McIDAS images of GOES-13 0.63 Âµm visible channel data (above; click image to play animation) showed the smoke plumes emanting from a number of large wildfires that were burning in parts of Idaho on 24 August 2012. Note that some of the low-altitude smoke was being channeled southward through valleys by strong northerly winds. The surface visibility at Salmon, Idaho (surface identifier KSMN) was reduced to 2 miles due to smoke, and at Dillon, Montana (station identifier KDLN) the surface visibility dropped to 1.25 miles.
The GOES-13 satellite had been placed into Rapid Scan Operations (RSO) mode, providing images as frequently as every 5-10 minutes (as opposed to the standard 15-minute image interval).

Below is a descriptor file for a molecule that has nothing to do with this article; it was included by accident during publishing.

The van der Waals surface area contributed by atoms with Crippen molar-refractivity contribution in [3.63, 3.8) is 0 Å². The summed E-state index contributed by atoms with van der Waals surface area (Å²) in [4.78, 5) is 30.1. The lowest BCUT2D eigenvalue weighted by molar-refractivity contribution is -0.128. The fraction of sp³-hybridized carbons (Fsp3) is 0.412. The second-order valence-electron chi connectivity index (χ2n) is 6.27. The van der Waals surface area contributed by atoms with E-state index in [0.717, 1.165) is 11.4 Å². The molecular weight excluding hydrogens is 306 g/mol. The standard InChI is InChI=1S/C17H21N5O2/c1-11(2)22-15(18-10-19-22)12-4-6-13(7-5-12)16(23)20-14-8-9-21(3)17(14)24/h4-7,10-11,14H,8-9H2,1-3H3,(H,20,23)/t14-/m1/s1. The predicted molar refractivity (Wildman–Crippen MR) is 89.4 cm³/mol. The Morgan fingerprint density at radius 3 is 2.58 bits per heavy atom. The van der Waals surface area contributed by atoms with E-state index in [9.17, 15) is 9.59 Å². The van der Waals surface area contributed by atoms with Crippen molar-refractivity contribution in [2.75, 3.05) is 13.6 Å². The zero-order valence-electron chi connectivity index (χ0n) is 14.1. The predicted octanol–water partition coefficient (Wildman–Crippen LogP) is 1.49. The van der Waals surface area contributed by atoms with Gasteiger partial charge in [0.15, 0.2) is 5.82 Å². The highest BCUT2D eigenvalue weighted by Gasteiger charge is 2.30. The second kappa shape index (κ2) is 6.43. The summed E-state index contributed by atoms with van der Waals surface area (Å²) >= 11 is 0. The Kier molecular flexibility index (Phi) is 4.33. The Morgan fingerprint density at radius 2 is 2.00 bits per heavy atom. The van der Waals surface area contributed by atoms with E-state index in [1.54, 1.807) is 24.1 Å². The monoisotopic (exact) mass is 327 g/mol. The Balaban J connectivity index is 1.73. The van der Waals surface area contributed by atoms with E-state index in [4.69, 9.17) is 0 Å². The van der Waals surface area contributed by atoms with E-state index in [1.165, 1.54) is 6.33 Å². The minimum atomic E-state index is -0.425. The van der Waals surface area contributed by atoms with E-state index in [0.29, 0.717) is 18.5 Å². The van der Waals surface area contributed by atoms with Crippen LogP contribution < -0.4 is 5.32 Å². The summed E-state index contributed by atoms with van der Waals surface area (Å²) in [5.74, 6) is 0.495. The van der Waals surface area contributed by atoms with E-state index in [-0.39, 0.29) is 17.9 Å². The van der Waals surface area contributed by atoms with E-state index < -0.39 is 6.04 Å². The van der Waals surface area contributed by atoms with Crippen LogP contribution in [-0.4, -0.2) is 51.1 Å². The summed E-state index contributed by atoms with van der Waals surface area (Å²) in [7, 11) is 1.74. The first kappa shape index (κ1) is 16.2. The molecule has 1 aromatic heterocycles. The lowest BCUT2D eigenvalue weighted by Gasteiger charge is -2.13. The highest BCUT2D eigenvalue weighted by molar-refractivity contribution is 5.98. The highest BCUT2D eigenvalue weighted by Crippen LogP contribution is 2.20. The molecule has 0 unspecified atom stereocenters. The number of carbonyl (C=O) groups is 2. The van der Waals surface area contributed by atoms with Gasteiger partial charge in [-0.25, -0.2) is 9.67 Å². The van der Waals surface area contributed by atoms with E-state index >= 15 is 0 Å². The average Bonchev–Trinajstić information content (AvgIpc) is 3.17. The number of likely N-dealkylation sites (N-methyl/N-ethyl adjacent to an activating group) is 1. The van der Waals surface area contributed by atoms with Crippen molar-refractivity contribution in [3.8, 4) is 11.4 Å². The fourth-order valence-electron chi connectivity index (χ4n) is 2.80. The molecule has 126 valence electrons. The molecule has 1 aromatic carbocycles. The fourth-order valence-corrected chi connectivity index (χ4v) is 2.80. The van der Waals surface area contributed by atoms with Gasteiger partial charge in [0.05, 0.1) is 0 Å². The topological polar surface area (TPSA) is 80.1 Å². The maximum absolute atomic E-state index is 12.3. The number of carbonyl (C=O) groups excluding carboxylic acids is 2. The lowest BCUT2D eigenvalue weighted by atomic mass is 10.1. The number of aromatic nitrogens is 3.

A 250-meter resolution Aqua MODIS true color image from the SSEC MODIS Today site (above; viewed using Google Earth) showed a detailed view of the smoke plumes at 20:13 UTC.
During the following night-time hours, a comparison of AWIPS images of Suomi NPP VIIRS 3.74 Âµm shortwave IR and 0.8 Âµm Day/Night Band (DNB) data (above) demonstrated how the DNB imagery can detect the glow of the actively-burning fires (co-located with the black to yellow to red color enhanced “hot spots” on the shortwave IR image) in addition to the city lights across the region. Stray light contamination was affecting the far northeastern portion of the DNB image.